QUESTIONS ABOUT GEORGE WYLLIE ANSWERED IN NEW BIOGRAPHY
He was a constructive disturber of the peace, a raw but highly intelligent artist, a man for all good causes. A new book tells the extraordinary story of one of Scotland’s most celebrated and unusual artists, George Wyllie (1921-2012).
Arrivals and Sailings gives an intimate insight into the sculptor’s life, from humble and happy beginnings in the suburbs of Glasgow through turbulent years in Europe and on the Pacific Ocean with the Royal Navy during WWII.
Though Wyllie spent time drawing, sketching and taking photographs at sea as a young man, he was also an engineer, customs officer, husband and father before he became an artist.
Declaring that it was ‘TIME FOR ART’ in the 1960s, he boldly immersed himself in the art world. His insistence on complete creative freedom and his trademark playfully serious style, marked him out as an artist of note.
Wyllie’s lifelong love of performance and his fascination with the absurd led him to create memorable and politically provocative public artworks, such as the life-sized Straw Locomotive, which hung from the Finnieston Crane in Glasgow, and the giant seaworthy Paper Boat, which received international acclaim and was seen by millions on its voyage from Scotland to New York via Dumfries, Liverpool, London, and Antwerp.
Co-written by his eldest daughter, Louise Wyllie, and arts journalist Jan Patience, the book draws on the ‘goldmine’ archive they uncovered at the family home in Gourock. Illustrated throughout with never-before-seen family photographs and interspersed with commentary from the diary George kept as a boy and during his time in the Navy, the book paints a touching picture of this remarkable man and his irrepressible spirit.
Louise Wyllie says, ‘a book about an artist-in-the making is an accurate account of my father’s life. It illustrates the influences that stimulated him into making and sharing accessibile art.’
Jan Patience said: ‘It has been a huge privilege to excavate the life of such an important artist with his elder daughter for company. We have discovered so much about George and about ourselves in the process. This book not only tells the story of George Wyllie, it tells the story of a turbulent century.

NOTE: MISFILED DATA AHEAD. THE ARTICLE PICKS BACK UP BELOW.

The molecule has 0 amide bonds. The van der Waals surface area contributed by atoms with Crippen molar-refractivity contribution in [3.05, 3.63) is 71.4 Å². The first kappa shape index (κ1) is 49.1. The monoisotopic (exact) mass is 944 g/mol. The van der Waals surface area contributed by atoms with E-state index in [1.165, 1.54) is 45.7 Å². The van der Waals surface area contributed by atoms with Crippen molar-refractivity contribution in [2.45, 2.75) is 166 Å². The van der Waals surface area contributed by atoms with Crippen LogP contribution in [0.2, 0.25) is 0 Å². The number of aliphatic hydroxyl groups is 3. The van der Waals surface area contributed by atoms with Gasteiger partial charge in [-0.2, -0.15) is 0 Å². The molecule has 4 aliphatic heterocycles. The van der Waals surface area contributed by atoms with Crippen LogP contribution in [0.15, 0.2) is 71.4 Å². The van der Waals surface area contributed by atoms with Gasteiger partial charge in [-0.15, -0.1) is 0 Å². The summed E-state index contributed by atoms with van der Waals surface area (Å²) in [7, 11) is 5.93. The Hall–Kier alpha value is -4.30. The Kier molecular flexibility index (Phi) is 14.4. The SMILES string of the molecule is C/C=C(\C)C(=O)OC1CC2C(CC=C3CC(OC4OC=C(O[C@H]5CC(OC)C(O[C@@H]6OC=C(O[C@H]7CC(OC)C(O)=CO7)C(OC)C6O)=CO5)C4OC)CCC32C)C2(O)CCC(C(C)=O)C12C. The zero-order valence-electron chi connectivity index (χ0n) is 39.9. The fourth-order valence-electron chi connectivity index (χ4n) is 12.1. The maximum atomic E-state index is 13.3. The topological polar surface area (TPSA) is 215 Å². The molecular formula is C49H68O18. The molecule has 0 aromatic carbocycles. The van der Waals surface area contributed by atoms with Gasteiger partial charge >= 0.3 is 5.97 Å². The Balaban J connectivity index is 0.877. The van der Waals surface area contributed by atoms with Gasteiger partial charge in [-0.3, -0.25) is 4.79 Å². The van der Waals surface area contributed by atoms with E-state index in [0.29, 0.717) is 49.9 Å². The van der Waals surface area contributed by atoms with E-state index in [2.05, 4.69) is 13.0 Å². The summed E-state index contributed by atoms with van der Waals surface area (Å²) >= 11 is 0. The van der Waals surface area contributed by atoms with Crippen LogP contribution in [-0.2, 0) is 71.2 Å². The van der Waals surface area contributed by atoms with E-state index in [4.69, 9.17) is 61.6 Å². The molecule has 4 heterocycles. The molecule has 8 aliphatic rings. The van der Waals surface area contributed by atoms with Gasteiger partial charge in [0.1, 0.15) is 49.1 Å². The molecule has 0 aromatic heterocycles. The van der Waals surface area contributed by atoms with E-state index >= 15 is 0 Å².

‘When George appeared on the contemporary art scene in the 1980s, in his trademark bunnet and boiler suit, he seemed to be a fully-formed artist. This book tells the story of what came before and after.
‘We meet George, the cheeky wee boy, who used to make fake Empire biscuits for his schoolmates, George the young sailor who fell in love with his life-long love, Daphne, in his first days with the Royal Navy, George the sailor who witnesses first hand the devastation of war at Hiroshima, and George the customs officer, who relished both the discipline and the absurdity of his working life.
‘I hope this book becomes text-book reading for all would-be artists.’
The book will be launched at an event at Waterstones, Byres Road, in Glasgow on Thursday, April 28th 2016.
PHOTOS are available: please contact freelance photographer James Williamson 07989 437787 /email@example.com
‘A fascinating insight into the great, quixotic life of George Wyllie, and how he came to leave his indelible mark on the Scottish arts landscape’ – Alan Cumming
‘This delightful book is the most wonderful explanation of who the artist and the man George Ralston Wyllie really was and where he came from. It describes not only the person, but the world he grew up in, which has all but disappeared’ – Muriel Gray
NOTES FOR EDITORS:
Jan and Louise live in Scotland and are available for interview.
Contact: Jan Rutherford, 0131 668 4371/07710 474 308; firstname.lastname@example.org
OR Kristian Kerr, 0131 68 4371; email@example.com
Publicity Officer, Birlinn Polygon
West Newington House
10 Newington Road
Edinburgh, EH9 1QS